Since 2007, TV Club has dissected television episode by episode. Beginning this September, The A.V. Club will also step back to take a wider view in our new TV Reviews section. With pre-air reviews of new shows, returning favorites, and noteworthy finales, TV Reviews doesn’t replace TV Club—as usual, some shows will get the weekly treatment—but it adds a look at a bigger picture.
The pilot episode of The Crazy Ones hinges on an impassioned pitch from Sarah Michelle Gellar, attempting to persuade Kelly Clarkson to sing a jingle for the advertising agency run by Gellar and her father (played by Robin Williams). Gellar traffics in persuasion, so it’s an easy guess as to which direction Clarkson goes—but this scene carries even more weight because it lays The Crazy Ones’ central philosophy on the table. Advertisements aren’t about products like an Apple Macintosh or Big Mac, Gellar says—they’re about ideas. And to this show, created by David E. Kelley, the idea is king. This is best communicated by the caricature of Williams that looms over the show’s central set, a likeness topped off by a swirly neon lightbulb.
But don’t just take the mural’s word for it: Take Gellar’s fawning description of the 1998 Apple ad that gives The Crazy Ones its title as well. Or take the ad itself, a 60-second spot originally narrated by Steve Jobs that toasts the world-changing efforts of figures as disparate as Amelia Earhart, Martin Luther King Jr., and Jim Henson—all people with great ideas, but also tremendous risk-takers. If only The Crazy Ones had the gall to follow their example.
Long before the Cult Of The Showrunner was firmly established, Kelley himself could’ve qualified for inclusion among Jobs’ “crazy ones.” In fact, the year that ad debuted, Kelley premiered his most precarious work: Ally McBeal, a genre-busting show whose shadow he’s been unable to escape since the early ’00s. Sure, he had luck with another group of wise-cracking lawyers thanks to Boston Legal, but that show suffered from an Ally-like early peak, and subsequent efforts like Harry’s Law and Monday Mornings just haven’t been able to find a foothold in these modern TV times. With The Crazy Ones, he’s partially responsible for a half-hour sitcom pilot that can be best described with a word that wouldn’t have come within 50 feet of Ally McBeal, Boston Legal, or Picket Fences: Safe.
Or as safe as a pilot can be when it doesn’t so much star Robin Williams, but rather throws story and character into his orbit. Ostensibly Williams is playing a fictionalized version of longtime ad chief John Montgomery, but the script is geared toward the actor playing “Robin Williams,” hyperactive comedian, pop-culture sponge, and man of 1,000 inflections—one of which works its way into the premiere by Williams’ second line. In other words, he’s doing exactly what Williams is hired to do as the top-billed actor in a television pilot—The Crazy Ones is also predicated on the fragile relations between his character and Gellar’s, but their father-daughter dynamic is still in flux as the elevator doors close on the first episode.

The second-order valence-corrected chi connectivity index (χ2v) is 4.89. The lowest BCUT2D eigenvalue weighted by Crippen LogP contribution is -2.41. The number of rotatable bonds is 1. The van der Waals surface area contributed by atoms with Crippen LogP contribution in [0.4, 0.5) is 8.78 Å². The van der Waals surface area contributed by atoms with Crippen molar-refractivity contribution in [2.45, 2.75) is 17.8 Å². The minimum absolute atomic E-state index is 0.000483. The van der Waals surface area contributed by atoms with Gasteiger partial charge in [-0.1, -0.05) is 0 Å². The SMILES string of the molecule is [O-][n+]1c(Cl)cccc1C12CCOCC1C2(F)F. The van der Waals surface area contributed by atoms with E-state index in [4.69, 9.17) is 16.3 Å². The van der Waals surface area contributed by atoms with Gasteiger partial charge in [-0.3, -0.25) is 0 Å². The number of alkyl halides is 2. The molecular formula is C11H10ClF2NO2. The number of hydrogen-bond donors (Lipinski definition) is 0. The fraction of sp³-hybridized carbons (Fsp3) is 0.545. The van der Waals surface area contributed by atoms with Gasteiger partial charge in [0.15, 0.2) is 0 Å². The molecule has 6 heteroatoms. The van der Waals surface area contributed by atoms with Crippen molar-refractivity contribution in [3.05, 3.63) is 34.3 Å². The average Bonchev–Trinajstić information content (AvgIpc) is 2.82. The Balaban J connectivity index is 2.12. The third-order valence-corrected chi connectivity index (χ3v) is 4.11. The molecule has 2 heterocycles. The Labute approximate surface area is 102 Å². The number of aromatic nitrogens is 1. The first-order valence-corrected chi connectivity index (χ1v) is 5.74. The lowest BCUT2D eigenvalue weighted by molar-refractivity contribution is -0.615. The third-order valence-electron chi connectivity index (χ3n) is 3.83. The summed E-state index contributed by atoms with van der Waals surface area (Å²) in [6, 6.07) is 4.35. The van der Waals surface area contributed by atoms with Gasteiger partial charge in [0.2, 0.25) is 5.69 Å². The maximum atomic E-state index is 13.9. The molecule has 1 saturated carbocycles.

Surprisingly, the chemistry that keeps The Crazy Ones churning is that between Williams and James Wolk, continuing the best TV year any actor has ever had while exclusively playing ad men. Wolk plays the eye candy of the fictional Lewis Roberts + Roberts, a fitting role because it’s as if he’s the first co-star Williams has been able to see since Insomnia. There’s a bracing give-and-take between Williams and Wolk, and the spark they find in an improvised sequence opposite Clarkson is the highlight of the pilot (as well as the source of its only big laughs). As the episode gets more and more bogged down in the quest to keep the agency’s biggest client, the question of whether the characters of The Crazy Ones will ever shine through arises. The best Kelley shows are nothing without their characters, and the dynamic between Williams and Wolk suggests The Crazy Ones could arrive at a similar place—though it might squeeze Gellar out in the process.
But that’s really the only reason to keep watching beyond the pilot, a competently made half-hour with comedic rhythms and dramatic beats neither particularly comedic nor dramatic. In the same way that Wolk brings Williams down to earth, director and executive producer Jason Winer seems to have neutralized some of Kelley’s eccentricities: Rapid-fire patter and cinematically swooping cameras aside, there’s not much flash to the first installment of The Crazy Ones. It’s not a stylized, inventive piece of TV like the best Ally McBeals, but it’s not the fiery wreck of Kelley’s failed Wonder Woman pilot, either. The episode has the propulsive pace of a CBS hour-long, but that can leave the fun parts of a single-camera sitcom (like the jokes) behind in its dust.
Above all, The Crazy Ones is safe. Safe safe safe safe safe. And that’s an odd feeling to get from a show whose characters do so much talking about taking a flying leap without knowing where they’ll land.